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April 1, 2017
Food

Retire Ronald (McDonald)!

Corporate Accountability, the modern incarnation of Infact and the Nestlé (no relation) boycott,  has just launched the Retire Ronald campaign as part of its Value [the] Meal initiative.

The campaign is based on a new report, Clowning With Kids’ Health.   The report makes it clear that Ronald is ubiquitous anyplace where children might be – on the Internet, and in schools, kids’ libraries, and kids’ hospitals.

If you, like others, think it’s time to see Ronald retired and out of the marketing-to-kids business, join the campaign and sign Ronald’s retirement card.

Read the press release.  Visit the website, www.RetireRonald.org.

Here is how Corporate Accountability International explains its mission:

For more than 30 years Corporate Accountability (formerly Infact) has run hard-hitting and highly effective campaigns to save lives, protect public health, and preserve the environment.  Value [the] Meal is a campaign led by Corporate Accountability dedicated to reversing the global epidemic of diet-related disease by challenging McDonald’s and the fast food industry to curb the range of its practices that are contributing to the epidemic.of its practices that are contributing to the epidemic.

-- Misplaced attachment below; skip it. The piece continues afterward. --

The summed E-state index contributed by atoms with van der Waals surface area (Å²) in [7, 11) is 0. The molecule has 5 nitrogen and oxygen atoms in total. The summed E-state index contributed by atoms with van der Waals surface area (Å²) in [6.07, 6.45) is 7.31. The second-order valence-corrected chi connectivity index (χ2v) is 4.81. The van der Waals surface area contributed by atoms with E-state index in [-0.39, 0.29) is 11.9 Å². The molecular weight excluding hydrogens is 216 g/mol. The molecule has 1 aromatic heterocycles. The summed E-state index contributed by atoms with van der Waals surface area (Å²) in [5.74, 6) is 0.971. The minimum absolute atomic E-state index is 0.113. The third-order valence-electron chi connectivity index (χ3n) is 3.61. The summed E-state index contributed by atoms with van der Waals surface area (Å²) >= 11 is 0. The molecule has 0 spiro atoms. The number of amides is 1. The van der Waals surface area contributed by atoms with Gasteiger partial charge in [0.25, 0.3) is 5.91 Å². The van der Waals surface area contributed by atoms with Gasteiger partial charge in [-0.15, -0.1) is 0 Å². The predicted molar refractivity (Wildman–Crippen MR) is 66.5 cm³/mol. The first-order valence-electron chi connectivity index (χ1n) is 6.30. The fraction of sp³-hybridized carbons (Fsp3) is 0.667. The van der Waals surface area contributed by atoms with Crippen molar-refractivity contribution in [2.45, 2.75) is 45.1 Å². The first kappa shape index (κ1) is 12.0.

Cross-posted from Food Politics.  Original Date: April 1, 2010.

Marion Nestle is the Paulette Goddard Professor in the Department of Nutrition, Food Studies, and Public Health (the department she chaired from 1988-2003) and Professor of Sociology at New York University. Her degrees include a Ph.D. in molecular biology and an M.P.H. in public health nutrition, both from the University of California, Berkeley. Her award-winning books include Food Politics: How the Food Industry Influences Nutrition and Health (2002) and Safe Food: Bacteria, Biotechnology, and Bioterrorism (2003), both from University of California Press. Her book, What to Eat, was published by North Point Press/ Farrar, Straus & Giroux (2006). Her most recent book is Pet Food Politics: The Chihuahua in the Coal Mine, published by University of California Press in 2008.